The practice of extracting the heads of enemies is also well-attested to among a diverse array of societies described in ancient literature. Decapitation is mentioned numerous times in the Bible, such as when David cut off the Philistine Goliath’s head, brought it back to Jerusalem, and showed it to King Saul (1 Samuel 17:54), which is later mirrored by the Philistines cutting off King Saul’s head and publicizing his death among their own people (1 Samuel 31:9). There is also the famous example of Salome’s demand to King Herod that he bring her the head of John the Baptist on a platter (Matthew 14:8).
Ancient Assyrian inscriptions contain numerous accounts of kings decapitating the heads of enemies. King Ashurnasirpal II (883–859 BC) boasted, “I gouged out the eyes of many troops. I made one pile of the living [and] one of heads. I hung their heads on trees around the city.” His son, King Shalmaneser III (859–824 BC) claimed, “I mustered (my) chariots and troops. I entered the pass of the land Simesi (and) captured the city Aridu, the fortified city of Ninnu. I erected a tower of heads in front of the city. I burned ten cities in its environs.”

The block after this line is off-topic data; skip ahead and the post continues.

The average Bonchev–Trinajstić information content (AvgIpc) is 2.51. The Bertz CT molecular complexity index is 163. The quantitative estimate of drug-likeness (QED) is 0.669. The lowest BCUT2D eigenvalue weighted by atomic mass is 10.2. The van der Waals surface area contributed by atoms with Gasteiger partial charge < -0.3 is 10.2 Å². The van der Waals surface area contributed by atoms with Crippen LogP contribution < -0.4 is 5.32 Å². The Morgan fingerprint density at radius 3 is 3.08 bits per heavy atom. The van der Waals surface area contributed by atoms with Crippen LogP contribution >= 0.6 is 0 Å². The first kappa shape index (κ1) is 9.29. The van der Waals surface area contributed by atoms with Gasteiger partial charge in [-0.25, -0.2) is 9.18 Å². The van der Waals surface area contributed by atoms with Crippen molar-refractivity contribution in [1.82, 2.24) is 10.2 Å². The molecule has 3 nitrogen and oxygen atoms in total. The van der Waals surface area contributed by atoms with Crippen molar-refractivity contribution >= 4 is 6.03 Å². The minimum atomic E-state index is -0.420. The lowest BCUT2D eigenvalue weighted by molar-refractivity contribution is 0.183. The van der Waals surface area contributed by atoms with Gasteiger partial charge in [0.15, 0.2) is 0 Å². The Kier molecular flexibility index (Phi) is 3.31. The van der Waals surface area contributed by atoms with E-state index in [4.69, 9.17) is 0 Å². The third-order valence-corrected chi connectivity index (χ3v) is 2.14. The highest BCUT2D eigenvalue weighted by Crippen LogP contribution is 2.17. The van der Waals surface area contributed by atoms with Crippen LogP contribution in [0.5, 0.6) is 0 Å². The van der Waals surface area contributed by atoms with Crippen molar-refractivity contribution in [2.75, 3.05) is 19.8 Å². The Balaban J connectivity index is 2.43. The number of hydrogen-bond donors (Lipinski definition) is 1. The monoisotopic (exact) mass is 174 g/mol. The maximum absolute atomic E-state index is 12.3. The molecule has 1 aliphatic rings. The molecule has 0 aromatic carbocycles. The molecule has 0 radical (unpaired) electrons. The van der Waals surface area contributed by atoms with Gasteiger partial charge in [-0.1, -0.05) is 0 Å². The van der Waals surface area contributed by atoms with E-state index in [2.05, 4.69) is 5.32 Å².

The Greco-Roman writer Plutarch described how the Parthians cut off the Roman soldier Publius’s head, attached it to a spear, and displayed it in front of his father, the Roman general Crassus. A Parthian soldier would later cut off Crassus’s own head, which was then brought to the Parthian King Hyrodes, while he was watching the play The Bacchae by Euripides, which itself contains a plot involving a decapitation and the display of a head.
The Greek writer Strabo, in his work Geography, described the practice of headhunting among the Celts, writing that;
In addition to their witlessness, there is also that custom, barbarous and exotic, which attends most of the northern tribes — I mean the fact that when they [the Celts] depart from the battle they hang the heads of their enemies from the necks of their horses, and, when they have brought them home, nail the spectacle to the entrances of their homes.
Celtic headhunting is particularly well-documented among classical sources.
While many early archaeological finds point to unknown ritual use of human heads, much of the ancient literature described here involves more practical matters, such as cutting off the head of a hated enemy to offer proof of his death, or publicly displaying decapitated heads to humiliate or terrify rivals. Among more recently documented traditional societies, both the signalling function of headhunting in warfare, as well as the sacred role of the head in ritual life, were described by late nineteenth and early twentieth century ethnographers.
In 1922, anthropologist Ivor Evans described multiple reasons for head-hunting among various societies in Borneo, writing that;